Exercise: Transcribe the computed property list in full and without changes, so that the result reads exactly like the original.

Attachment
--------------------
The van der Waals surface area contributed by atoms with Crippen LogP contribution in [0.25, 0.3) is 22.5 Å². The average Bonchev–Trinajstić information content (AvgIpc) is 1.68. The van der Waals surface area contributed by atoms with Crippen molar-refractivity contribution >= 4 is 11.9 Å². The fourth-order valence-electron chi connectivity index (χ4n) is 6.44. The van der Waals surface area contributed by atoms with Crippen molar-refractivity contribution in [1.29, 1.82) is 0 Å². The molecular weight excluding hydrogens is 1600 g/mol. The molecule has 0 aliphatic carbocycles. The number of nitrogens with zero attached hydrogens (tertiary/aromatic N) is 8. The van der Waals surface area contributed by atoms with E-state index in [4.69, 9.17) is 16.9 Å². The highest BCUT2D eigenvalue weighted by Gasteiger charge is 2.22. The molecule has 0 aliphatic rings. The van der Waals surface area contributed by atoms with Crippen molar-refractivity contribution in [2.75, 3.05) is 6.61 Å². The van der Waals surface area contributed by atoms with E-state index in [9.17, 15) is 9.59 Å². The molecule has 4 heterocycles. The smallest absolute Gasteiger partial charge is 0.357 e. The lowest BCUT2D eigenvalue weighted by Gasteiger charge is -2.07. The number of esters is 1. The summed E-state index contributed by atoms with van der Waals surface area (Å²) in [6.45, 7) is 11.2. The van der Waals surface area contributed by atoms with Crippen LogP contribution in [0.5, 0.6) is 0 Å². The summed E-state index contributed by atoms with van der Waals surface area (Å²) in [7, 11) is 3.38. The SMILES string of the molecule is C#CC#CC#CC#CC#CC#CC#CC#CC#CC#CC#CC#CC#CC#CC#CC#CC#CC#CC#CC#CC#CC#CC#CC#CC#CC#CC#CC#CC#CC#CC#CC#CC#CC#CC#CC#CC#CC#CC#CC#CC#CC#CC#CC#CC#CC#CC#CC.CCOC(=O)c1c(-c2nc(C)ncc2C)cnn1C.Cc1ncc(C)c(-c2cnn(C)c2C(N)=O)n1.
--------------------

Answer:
The van der Waals surface area contributed by atoms with Crippen LogP contribution in [0.25, 0.3) is 22.5 Å². The average Bonchev–Trinajstić information content (AvgIpc) is 1.68. The van der Waals surface area contributed by atoms with Crippen molar-refractivity contribution >= 4 is 11.9 Å². The fourth-order valence-electron chi connectivity index (χ4n) is 6.44. The van der Waals surface area contributed by atoms with Crippen molar-refractivity contribution in [1.29, 1.82) is 0 Å². The molecular weight excluding hydrogens is 1600 g/mol. The molecule has 0 aliphatic carbocycles. The number of nitrogens with zero attached hydrogens (tertiary/aromatic N) is 8. The van der Waals surface area contributed by atoms with E-state index in [4.69, 9.17) is 16.9 Å². The highest BCUT2D eigenvalue weighted by Gasteiger charge is 2.22. The molecule has 0 aliphatic rings. The van der Waals surface area contributed by atoms with Crippen molar-refractivity contribution in [2.75, 3.05) is 6.61 Å². The van der Waals surface area contributed by atoms with E-state index in [9.17, 15) is 9.59 Å². The molecule has 4 heterocycles. The smallest absolute Gasteiger partial charge is 0.357 e. The lowest BCUT2D eigenvalue weighted by Gasteiger charge is -2.07. The number of esters is 1. The summed E-state index contributed by atoms with van der Waals surface area (Å²) in [6.45, 7) is 11.2. The van der Waals surface area contributed by atoms with Crippen LogP contribution in [0.5, 0.6) is 0 Å². The summed E-state index contributed by atoms with van der Waals surface area (Å²) in [7, 11) is 3.38. The SMILES string of the molecule is C#CC#CC#CC#CC#CC#CC#CC#CC#CC#CC#CC#CC#CC#CC#CC#CC#CC#CC#CC#CC#CC#CC#CC#CC#CC#CC#CC#CC#CC#CC#CC#CC#CC#CC#CC#CC#CC#CC#CC#CC#CC#CC#CC#CC#CC#CC#CC.CCOC(=O)c1c(-c2nc(C)ncc2C)cnn1C.Cc1ncc(C)c(-c2cnn(C)c2C(N)=O)n1.